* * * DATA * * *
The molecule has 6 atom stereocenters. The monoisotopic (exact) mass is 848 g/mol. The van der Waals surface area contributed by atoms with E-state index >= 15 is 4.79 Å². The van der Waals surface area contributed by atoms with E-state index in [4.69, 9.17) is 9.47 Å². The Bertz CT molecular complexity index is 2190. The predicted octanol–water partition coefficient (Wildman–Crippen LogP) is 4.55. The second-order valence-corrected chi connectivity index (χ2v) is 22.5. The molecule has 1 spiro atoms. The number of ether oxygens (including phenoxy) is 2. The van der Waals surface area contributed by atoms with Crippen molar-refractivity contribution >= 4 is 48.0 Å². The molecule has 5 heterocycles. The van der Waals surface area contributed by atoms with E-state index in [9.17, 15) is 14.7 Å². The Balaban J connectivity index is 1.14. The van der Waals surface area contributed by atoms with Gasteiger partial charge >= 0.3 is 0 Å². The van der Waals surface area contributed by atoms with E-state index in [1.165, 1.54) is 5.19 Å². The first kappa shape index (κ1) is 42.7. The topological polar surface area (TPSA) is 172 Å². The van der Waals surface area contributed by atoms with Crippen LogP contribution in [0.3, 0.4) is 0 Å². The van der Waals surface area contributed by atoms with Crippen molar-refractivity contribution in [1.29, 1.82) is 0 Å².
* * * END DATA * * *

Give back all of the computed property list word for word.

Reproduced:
The molecule has 6 atom stereocenters. The monoisotopic (exact) mass is 848 g/mol. The van der Waals surface area contributed by atoms with E-state index >= 15 is 4.79 Å². The van der Waals surface area contributed by atoms with E-state index in [4.69, 9.17) is 9.47 Å². The Bertz CT molecular complexity index is 2190. The predicted octanol–water partition coefficient (Wildman–Crippen LogP) is 4.55. The second-order valence-corrected chi connectivity index (χ2v) is 22.5. The molecule has 1 spiro atoms. The number of ether oxygens (including phenoxy) is 2. The van der Waals surface area contributed by atoms with Crippen molar-refractivity contribution >= 4 is 48.0 Å². The molecule has 5 heterocycles. The van der Waals surface area contributed by atoms with E-state index in [9.17, 15) is 14.7 Å². The Balaban J connectivity index is 1.14. The van der Waals surface area contributed by atoms with Gasteiger partial charge >= 0.3 is 0 Å². The van der Waals surface area contributed by atoms with E-state index in [1.165, 1.54) is 5.19 Å². The first kappa shape index (κ1) is 42.7. The topological polar surface area (TPSA) is 172 Å². The van der Waals surface area contributed by atoms with Crippen LogP contribution in [0.3, 0.4) is 0 Å². The van der Waals surface area contributed by atoms with Crippen molar-refractivity contribution in [1.29, 1.82) is 0 Å².